EU-China Strategic Dialogue

Benjamin Barton

Since its launch in 2013, the Belt and Road Initiative (BRI) has rapidly emerged as a landmark state-backed endeavour of international significance and ramifications. Backed by investments estimated at approximately US$150 billion a year, President Xi Jinping has made the BRI his signature project, to the extent of even having it enshrined in the constitution of the Chinese Communist Party (CCP). There is no doubt that future assessments of Xi’s legacy at the helm will be undertaken in parallel to conclusions drawn on whether BRI has been successful or not. In other words, for Beijing, the BRI stakes could not be any higher.

For this reason, the risks inherent to BRI projects matter as much as the potential benefits. Whether relative to academic or policy commentary, much of the recent discussion of BRI risks has revolved around the issue of potential negative side-effects of BRI-funded infrastructure projects, in the shape of ‘debt-traps’, particularly for targeted Lower Income Countries. This debate has overshadowed other risks inherent to BRI, such as traditional and non-traditional security concerns.

Although security risks associated with BRI projects do not in themselves constitute a new phenomenon for the Chinese government – the success of the ‘Go-Out’ strategy at times cost the lives of Chinese businessmen, diplomats, peacekeepers and citizens alike – both the land and maritime routes constitutive of the BRI traverse areas mired by instability. Such instability has the potential to, at the very least, jeopardise the successful implementation of specific BRI projects, which in turn could compromise the enactment of key nodes within the bigger BRI picture.

The May 2016 attack by a subversive group in Pakistan on a Chinese engineer and his driver or the bombing of the Chinese Embassy in Bishkek in August of the same year are just two examples of the security risks that China faces in undertaking BRI projects along key parts of the route. Although these attacks may not always specifically be motivated by the BRI, they are symptomatic of a reality which Beijing will increasingly have to contend with in the coming years as the BRI is further rolled out to encompass greater geographic spaces.

China’s response thus far has been to seek either bilateral government-to-government collaboration in stemming attacks on BRI sites or, latterly, to hand a greater role to private security companies. A further objective of the Chinese government in relation to the BRI is stakeholder engagement/buy-in. This aspect matters insofar as it facilitates the normalisation of the BRI, in essence smoothing China’s eventual ascendance to hegemonic status.

Security cooperation is one tool which Beijing can deploy to boost third-party stakeholder engagement in the BRI. This is where the prospect of potential EU-China interaction comes into play, as security cooperation has often been advanced by both sides as a way of bringing meaning to their Comprehensive Strategic Partnership.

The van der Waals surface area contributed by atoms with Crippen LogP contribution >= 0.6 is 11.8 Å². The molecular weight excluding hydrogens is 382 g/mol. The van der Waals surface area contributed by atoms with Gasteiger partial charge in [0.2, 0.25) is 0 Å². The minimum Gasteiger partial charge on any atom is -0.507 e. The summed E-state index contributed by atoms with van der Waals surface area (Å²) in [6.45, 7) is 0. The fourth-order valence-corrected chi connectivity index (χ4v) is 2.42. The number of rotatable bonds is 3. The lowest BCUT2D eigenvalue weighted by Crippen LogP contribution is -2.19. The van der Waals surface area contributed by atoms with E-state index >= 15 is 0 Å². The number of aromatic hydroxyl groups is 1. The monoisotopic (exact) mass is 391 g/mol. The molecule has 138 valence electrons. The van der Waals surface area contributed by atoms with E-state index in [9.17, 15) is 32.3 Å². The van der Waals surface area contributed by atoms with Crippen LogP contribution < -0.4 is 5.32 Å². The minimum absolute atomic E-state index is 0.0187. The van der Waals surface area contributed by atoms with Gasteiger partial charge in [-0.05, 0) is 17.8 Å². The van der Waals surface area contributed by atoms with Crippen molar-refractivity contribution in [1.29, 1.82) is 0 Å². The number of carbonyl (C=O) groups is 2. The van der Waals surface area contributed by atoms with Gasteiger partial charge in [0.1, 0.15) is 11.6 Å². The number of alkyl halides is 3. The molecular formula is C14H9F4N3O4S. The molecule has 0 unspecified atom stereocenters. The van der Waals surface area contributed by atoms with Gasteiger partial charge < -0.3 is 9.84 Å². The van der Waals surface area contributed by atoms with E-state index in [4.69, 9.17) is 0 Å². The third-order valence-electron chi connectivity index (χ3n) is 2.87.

Indeed, looking at the security implications of the BRI on paper in conjunction with statements made by leaders from both sides, the prospects for cooperation would appear ripe. Both the land and maritime routes intersect with regional hotspots which are high on the EU’s own security agenda. Afghanistan and the maritime passages running from the Horn of Africa across the Indian Ocean towards the South China Sea are but two such examples. Building on the back of their successful bilateral cooperation in the fight against Somali piracy and acknowledging the diplomatic rapprochement that has been forced upon them by President Trump’s castigation of both the EU and China, the conditions appear to be favourable for bilateral cooperation in this regard.

Yet for all the supposed goodwill emanating from various statements made over the last year on the general state of bilateral affairs, EU-China cooperation on BRI security concerns is likely to remain no more than a prospect rather than a reality anytime soon. This is a result of the prevalent bilateral mistrust, compounded by the existence of inadequate institutional mechanisms to help overcome such mistrust. In effect, as long as EU-China relations remain haunted by more ominous structural concerns (e.g. the EU’s arms embargo on China, divergence over norms and values, the implicit role of the US in bilateral affairs, the EU’s unreliability as a security actor, the interest of local actors, etc.), the chances of both parties engaging in security cooperation for their mutual benefit will remain restricted, limited and sporadic in character.

The bilateral mechanism designed to help build trust and thus overcome the limitations in this context – the High-Level Strategic Dialogue – has yet to bear fruit in this regard, despite having been established almost a decade ago. Ten years on, the institutionalisation of bilateral trust on security matters has still not materialised as envisaged in terms of concrete forms of cooperation, along the lines witnessed in the fight against Somali piracy. As a result, despite the obvious incentives for both sides and the ‘win-win’ rhetoric, it would seem that China will have to revert to alternative sources and ideas when seeking to ensure the security of its BRI investments, while the EU looks on from afar.

Dr Benjamin Barton is an Assistant Professor in the Department of Politics, History and International Relations (PHIR) at the University of Nottingham’s Malaysia Campus and author of Political Trust and the Politics of Security Engagement: China and the European Union in Africa. This article is part of a special series on the Belt and Road Initiative written by University of Nottingham Asia Research Institute experts on all three campuses. Image Credit Flickr

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